The Private Tree

The relationship between private keys, public keys and encryption methods is like a tree that can have strong roots and luxurious foliage, or can be weak and nearly falling over… It can be growing in the open, exposed to the harsh (phishing) elements, or it can be well protected inside a garden like your very own Private Tree. The more secret and guarded your tree, the stronger the security of your funds.

Your mnemonic phrase can be seen as the roots of your tree (maybe that’s why they’re called seed words). These are secret phrases that should be hidden from the general public, only known to the owner of the wallet. Your provider takes these words and branches them out into many different public address / private key pairings — the branches of your tree. Encryption keeps your private keys safe, only exposing the public addresses for access.

Generally, the mnemonic phrase option is the most popular method of keeping private keys, since they can be easily memorized, as well as written down and stored in multiple physical locations. This is the main reason that most wallets provide these phrases for the sake of record keeping. All wallets that generate from a mnemonic phrase are called hd (hierarchical deterministic) wallets — these are the ones that can generate many different private key / public address pairings from one parent phrase.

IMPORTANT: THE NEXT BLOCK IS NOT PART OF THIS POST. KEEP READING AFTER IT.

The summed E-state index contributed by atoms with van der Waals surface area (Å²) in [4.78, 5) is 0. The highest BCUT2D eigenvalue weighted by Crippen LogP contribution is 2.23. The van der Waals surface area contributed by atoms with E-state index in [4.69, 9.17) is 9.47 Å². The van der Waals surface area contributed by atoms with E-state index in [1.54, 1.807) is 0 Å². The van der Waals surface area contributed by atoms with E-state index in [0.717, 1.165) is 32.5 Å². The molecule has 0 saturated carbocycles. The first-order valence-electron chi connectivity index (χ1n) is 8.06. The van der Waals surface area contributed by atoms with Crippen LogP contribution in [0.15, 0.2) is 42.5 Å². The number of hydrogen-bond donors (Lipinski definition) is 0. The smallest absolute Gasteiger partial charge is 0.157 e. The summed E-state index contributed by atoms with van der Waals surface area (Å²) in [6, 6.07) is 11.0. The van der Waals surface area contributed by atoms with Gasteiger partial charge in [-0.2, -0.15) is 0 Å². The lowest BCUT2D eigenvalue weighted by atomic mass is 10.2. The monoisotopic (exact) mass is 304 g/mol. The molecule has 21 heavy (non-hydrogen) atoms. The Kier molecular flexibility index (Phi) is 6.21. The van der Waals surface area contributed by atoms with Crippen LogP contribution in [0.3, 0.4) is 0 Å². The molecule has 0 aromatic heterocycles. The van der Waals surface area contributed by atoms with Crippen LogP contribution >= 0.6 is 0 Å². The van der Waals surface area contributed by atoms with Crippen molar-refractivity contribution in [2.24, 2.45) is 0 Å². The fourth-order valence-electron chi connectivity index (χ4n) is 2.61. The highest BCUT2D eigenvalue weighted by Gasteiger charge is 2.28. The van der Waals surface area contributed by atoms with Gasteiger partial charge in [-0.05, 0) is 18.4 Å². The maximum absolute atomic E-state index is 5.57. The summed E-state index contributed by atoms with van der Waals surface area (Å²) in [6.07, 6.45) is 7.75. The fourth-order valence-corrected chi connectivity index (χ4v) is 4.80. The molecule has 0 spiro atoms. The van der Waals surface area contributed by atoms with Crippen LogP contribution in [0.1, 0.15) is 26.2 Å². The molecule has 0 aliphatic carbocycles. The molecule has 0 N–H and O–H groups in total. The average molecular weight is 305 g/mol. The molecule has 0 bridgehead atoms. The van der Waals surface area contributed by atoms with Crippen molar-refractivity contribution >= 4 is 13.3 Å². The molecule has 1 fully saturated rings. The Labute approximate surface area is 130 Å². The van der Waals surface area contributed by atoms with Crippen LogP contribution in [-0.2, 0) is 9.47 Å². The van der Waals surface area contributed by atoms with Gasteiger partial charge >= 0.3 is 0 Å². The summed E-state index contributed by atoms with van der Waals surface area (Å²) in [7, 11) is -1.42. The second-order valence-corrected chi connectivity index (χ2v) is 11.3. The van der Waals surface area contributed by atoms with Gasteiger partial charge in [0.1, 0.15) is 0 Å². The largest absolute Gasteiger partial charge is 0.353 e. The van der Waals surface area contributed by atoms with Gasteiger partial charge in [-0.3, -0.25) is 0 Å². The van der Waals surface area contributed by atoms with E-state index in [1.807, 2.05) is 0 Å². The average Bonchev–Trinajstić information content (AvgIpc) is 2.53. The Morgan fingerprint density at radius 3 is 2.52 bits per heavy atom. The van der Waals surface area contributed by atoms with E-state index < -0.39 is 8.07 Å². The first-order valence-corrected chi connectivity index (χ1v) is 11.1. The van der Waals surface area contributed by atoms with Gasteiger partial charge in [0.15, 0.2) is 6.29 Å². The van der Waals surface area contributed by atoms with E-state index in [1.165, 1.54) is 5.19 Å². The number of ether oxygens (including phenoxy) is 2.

Let’s compare some methods of wallet access and figure out why some may be better than others.

The first Private Tree is that of a hardware wallet. Hardware wallets keep your private key encrypted with state-of-the-art cryptography technologies. They are the ultimate in wallet security. They generally offer a mnemonic phrase for recovery purposes only (that’s why the mnemonic is also referred to as the recovery phrase). When accessing a hardware wallet, you will receive a seemingly endless list of public addresses. These are branched out from your root key. Depending on the path your provider takes, these addresses may change. But connecting through the same derivation path will always yield the same set of addresses.